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Jeff Sessions was the second-biggest loser of today’s Comey testimony.

Alex Wong/Getty

The most important development from James Comey’s explosive testimony before the Senate Intelligence Committee on Thursday was that the former FBI Director methodically made the case that President Trump obstructed justice by asking Comey to end the investigation into Michael Flynn’s ties to Russia and later by firing him. But the second most important development was more subtle: Comey and some Democratic Senators, most notably Kamala Harris, ensnared Jeff Sessions even more tightly in the ongoing Russia investigation. 

Sessions, of course, has been intimately involved in this investigation for quite a while. He recused himself (albeit in a confusing manner) in March after it became clear that he lied to Congress during his confirmation hearings about meetings he had with Russian Ambassador Sergey Kislyak during the campaign. But during his testimony, Comey suggested that misleading Congress about the meetings with Kislyak was not the only reason why Sessions recused himself.  

This is bad enough for Sessions, given his possible role in the Russia story and the fact that he was technically leading the investigation into Russia’s involvement in the 2016 election as attorney general until his recusal. (That Sessions does not seem to have fully recused himself from that investigation is also bad.) But Senator Kamala Harris, a former prosecutor, asked Comey a series of questions with the clear intention of building a case against Sessions.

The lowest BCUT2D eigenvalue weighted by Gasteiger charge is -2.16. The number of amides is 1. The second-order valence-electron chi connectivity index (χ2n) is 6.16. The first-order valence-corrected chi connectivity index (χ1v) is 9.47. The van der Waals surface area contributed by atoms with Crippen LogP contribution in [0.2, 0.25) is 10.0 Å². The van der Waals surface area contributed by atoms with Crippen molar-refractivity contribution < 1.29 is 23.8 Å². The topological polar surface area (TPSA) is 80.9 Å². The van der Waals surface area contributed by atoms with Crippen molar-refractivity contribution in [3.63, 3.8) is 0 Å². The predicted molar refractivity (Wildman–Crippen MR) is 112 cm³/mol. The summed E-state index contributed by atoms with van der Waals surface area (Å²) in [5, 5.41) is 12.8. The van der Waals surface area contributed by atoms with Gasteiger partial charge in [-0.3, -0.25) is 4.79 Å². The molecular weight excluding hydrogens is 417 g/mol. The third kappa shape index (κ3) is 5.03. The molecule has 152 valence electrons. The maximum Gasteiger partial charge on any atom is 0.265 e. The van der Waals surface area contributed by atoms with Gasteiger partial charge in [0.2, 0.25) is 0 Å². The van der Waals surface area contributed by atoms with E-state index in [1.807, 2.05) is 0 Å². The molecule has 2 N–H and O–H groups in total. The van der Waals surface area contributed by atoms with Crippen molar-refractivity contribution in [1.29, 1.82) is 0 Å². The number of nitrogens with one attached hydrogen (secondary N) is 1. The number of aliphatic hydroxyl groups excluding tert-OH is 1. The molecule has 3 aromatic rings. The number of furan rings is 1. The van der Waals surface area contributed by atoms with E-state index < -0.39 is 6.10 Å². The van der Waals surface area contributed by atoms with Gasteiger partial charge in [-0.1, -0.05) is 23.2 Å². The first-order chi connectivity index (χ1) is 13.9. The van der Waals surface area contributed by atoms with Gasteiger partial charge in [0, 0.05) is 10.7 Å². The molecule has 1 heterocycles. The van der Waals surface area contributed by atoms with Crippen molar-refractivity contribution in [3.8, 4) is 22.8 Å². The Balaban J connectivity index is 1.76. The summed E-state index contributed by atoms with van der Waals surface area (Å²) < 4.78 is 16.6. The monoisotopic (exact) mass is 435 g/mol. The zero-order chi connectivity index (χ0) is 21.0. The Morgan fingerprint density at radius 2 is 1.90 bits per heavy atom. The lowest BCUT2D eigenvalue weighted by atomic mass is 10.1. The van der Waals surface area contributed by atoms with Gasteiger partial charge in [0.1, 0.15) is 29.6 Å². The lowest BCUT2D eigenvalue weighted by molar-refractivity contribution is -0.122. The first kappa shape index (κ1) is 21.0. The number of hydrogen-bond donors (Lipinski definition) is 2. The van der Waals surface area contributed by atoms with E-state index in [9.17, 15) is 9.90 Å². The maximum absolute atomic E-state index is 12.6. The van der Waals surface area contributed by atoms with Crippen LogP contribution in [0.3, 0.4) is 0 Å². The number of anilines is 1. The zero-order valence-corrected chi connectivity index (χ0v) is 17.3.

Here, Harris is building a broad case against Sessions—that he misled Congress relating to his meetings with Russian officials, that he violated his recusal in the Russia investigation, and that he may have influenced that investigation as attorney general, either before his recusal or after it. 

Sessions’s role in both Comey’s firing and the Russia investigation is extremely significant, and we don’t have a lot of information about it. But the question of what Sessions was aware of—particularly as it pertains to Trump’s attempt to influence Comey and Comey’s eventual firing—and when he was aware of it are crucial to understanding what unfolded. It will tell us whether or not Sessions was also involved in any obstruction of justice that may have occurred. 

Sessions is going to have to testify to Congress before this is all over. Trump came out looking the worst after Comey’s testimony. But Sessions is close behind.